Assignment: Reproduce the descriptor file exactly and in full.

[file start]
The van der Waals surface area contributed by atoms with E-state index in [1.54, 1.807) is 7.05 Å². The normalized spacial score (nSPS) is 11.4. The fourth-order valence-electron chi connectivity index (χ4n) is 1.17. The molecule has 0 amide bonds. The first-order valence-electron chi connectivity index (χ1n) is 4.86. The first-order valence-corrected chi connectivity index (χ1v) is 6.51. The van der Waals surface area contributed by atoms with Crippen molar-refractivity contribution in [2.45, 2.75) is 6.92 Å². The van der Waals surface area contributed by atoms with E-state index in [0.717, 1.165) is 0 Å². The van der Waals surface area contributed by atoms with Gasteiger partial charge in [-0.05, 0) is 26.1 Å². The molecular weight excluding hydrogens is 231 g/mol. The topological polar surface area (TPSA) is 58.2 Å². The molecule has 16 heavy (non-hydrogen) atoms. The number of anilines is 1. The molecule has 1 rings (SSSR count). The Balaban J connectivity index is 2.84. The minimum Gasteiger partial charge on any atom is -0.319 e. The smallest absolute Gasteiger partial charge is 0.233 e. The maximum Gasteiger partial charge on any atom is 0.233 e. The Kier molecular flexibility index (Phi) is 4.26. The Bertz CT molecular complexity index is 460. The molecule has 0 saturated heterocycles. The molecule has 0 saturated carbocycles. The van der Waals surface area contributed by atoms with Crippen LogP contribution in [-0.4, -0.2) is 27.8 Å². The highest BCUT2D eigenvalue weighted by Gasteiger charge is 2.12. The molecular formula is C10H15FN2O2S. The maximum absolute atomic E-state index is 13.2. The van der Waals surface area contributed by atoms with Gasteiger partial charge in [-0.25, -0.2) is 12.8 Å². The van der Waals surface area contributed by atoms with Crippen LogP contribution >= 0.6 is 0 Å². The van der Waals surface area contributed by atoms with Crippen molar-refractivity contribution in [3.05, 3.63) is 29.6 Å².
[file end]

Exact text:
The van der Waals surface area contributed by atoms with E-state index in [1.54, 1.807) is 7.05 Å². The normalized spacial score (nSPS) is 11.4. The fourth-order valence-electron chi connectivity index (χ4n) is 1.17. The molecule has 0 amide bonds. The first-order valence-electron chi connectivity index (χ1n) is 4.86. The first-order valence-corrected chi connectivity index (χ1v) is 6.51. The van der Waals surface area contributed by atoms with Crippen molar-refractivity contribution in [2.45, 2.75) is 6.92 Å². The van der Waals surface area contributed by atoms with E-state index in [0.717, 1.165) is 0 Å². The van der Waals surface area contributed by atoms with Gasteiger partial charge in [-0.05, 0) is 26.1 Å². The molecular weight excluding hydrogens is 231 g/mol. The topological polar surface area (TPSA) is 58.2 Å². The molecule has 16 heavy (non-hydrogen) atoms. The number of anilines is 1. The molecule has 1 rings (SSSR count). The Balaban J connectivity index is 2.84. The minimum Gasteiger partial charge on any atom is -0.319 e. The smallest absolute Gasteiger partial charge is 0.233 e. The maximum Gasteiger partial charge on any atom is 0.233 e. The Kier molecular flexibility index (Phi) is 4.26. The Bertz CT molecular complexity index is 460. The molecule has 0 saturated heterocycles. The molecule has 0 saturated carbocycles. The van der Waals surface area contributed by atoms with Crippen LogP contribution in [-0.4, -0.2) is 27.8 Å². The highest BCUT2D eigenvalue weighted by Gasteiger charge is 2.12. The molecular formula is C10H15FN2O2S. The maximum absolute atomic E-state index is 13.2. The van der Waals surface area contributed by atoms with Gasteiger partial charge in [-0.25, -0.2) is 12.8 Å². The van der Waals surface area contributed by atoms with Crippen LogP contribution >= 0.6 is 0 Å². The van der Waals surface area contributed by atoms with Crippen molar-refractivity contribution in [3.05, 3.63) is 29.6 Å².